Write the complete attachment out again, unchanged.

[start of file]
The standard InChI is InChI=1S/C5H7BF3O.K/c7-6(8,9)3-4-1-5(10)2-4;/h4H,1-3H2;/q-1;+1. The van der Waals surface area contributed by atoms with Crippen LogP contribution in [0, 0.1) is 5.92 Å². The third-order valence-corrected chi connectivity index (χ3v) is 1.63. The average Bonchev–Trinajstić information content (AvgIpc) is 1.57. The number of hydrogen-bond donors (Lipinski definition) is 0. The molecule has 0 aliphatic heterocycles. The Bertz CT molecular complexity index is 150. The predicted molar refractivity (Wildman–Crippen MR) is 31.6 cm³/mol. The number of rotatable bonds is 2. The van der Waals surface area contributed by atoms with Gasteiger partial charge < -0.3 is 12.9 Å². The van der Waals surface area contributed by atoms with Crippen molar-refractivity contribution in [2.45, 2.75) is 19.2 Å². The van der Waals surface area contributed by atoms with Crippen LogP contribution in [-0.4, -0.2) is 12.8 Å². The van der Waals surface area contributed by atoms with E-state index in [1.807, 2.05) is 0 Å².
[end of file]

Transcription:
The standard InChI is InChI=1S/C5H7BF3O.K/c7-6(8,9)3-4-1-5(10)2-4;/h4H,1-3H2;/q-1;+1. The van der Waals surface area contributed by atoms with Crippen LogP contribution in [0, 0.1) is 5.92 Å². The third-order valence-corrected chi connectivity index (χ3v) is 1.63. The average Bonchev–Trinajstić information content (AvgIpc) is 1.57. The number of hydrogen-bond donors (Lipinski definition) is 0. The molecule has 0 aliphatic heterocycles. The Bertz CT molecular complexity index is 150. The predicted molar refractivity (Wildman–Crippen MR) is 31.6 cm³/mol. The number of rotatable bonds is 2. The van der Waals surface area contributed by atoms with Gasteiger partial charge < -0.3 is 12.9 Å². The van der Waals surface area contributed by atoms with Crippen molar-refractivity contribution in [2.45, 2.75) is 19.2 Å². The van der Waals surface area contributed by atoms with Crippen LogP contribution in [-0.4, -0.2) is 12.8 Å². The van der Waals surface area contributed by atoms with E-state index in [1.807, 2.05) is 0 Å².